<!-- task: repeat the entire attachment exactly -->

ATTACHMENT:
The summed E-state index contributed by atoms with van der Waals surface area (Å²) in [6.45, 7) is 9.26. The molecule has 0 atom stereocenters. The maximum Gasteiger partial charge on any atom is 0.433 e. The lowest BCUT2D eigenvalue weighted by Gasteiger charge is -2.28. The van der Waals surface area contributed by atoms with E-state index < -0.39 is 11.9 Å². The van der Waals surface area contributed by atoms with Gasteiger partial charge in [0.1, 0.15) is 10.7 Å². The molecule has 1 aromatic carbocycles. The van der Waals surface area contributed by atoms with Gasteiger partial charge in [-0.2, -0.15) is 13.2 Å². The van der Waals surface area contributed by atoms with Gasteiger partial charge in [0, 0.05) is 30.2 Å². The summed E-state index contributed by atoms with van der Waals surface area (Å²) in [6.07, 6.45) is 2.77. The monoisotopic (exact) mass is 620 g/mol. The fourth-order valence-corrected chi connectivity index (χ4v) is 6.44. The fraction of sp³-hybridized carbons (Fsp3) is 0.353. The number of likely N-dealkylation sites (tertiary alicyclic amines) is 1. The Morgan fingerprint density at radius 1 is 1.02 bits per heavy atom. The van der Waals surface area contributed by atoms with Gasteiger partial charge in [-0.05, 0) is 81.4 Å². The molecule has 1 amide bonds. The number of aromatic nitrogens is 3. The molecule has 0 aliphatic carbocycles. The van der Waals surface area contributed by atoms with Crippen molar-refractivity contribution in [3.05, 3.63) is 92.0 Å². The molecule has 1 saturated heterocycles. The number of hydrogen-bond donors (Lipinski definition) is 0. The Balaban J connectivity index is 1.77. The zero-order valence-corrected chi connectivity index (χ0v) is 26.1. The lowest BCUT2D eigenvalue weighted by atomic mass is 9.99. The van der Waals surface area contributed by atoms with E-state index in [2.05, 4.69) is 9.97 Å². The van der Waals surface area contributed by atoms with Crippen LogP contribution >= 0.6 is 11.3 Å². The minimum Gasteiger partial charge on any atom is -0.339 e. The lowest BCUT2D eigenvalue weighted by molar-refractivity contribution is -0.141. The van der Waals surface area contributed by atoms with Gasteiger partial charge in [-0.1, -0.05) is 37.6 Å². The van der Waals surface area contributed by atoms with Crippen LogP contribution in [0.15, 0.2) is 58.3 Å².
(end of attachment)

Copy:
The summed E-state index contributed by atoms with van der Waals surface area (Å²) in [6.45, 7) is 9.26. The molecule has 0 atom stereocenters. The maximum Gasteiger partial charge on any atom is 0.433 e. The lowest BCUT2D eigenvalue weighted by Gasteiger charge is -2.28. The van der Waals surface area contributed by atoms with E-state index < -0.39 is 11.9 Å². The van der Waals surface area contributed by atoms with Gasteiger partial charge in [0.1, 0.15) is 10.7 Å². The molecule has 1 aromatic carbocycles. The van der Waals surface area contributed by atoms with Gasteiger partial charge in [-0.2, -0.15) is 13.2 Å². The van der Waals surface area contributed by atoms with Gasteiger partial charge in [0, 0.05) is 30.2 Å². The summed E-state index contributed by atoms with van der Waals surface area (Å²) in [6.07, 6.45) is 2.77. The monoisotopic (exact) mass is 620 g/mol. The fourth-order valence-corrected chi connectivity index (χ4v) is 6.44. The fraction of sp³-hybridized carbons (Fsp3) is 0.353. The number of likely N-dealkylation sites (tertiary alicyclic amines) is 1. The Morgan fingerprint density at radius 1 is 1.02 bits per heavy atom. The van der Waals surface area contributed by atoms with Gasteiger partial charge in [-0.05, 0) is 81.4 Å². The molecule has 1 amide bonds. The number of aromatic nitrogens is 3. The molecule has 0 aliphatic carbocycles. The van der Waals surface area contributed by atoms with Crippen molar-refractivity contribution in [3.05, 3.63) is 92.0 Å². The molecule has 1 saturated heterocycles. The number of hydrogen-bond donors (Lipinski definition) is 0. The Balaban J connectivity index is 1.77. The zero-order valence-corrected chi connectivity index (χ0v) is 26.1. The lowest BCUT2D eigenvalue weighted by atomic mass is 9.99. The van der Waals surface area contributed by atoms with E-state index in [2.05, 4.69) is 9.97 Å². The van der Waals surface area contributed by atoms with Crippen LogP contribution >= 0.6 is 11.3 Å². The minimum Gasteiger partial charge on any atom is -0.339 e. The lowest BCUT2D eigenvalue weighted by molar-refractivity contribution is -0.141. The van der Waals surface area contributed by atoms with Gasteiger partial charge in [-0.1, -0.05) is 37.6 Å². The van der Waals surface area contributed by atoms with Crippen LogP contribution in [0.15, 0.2) is 58.3 Å².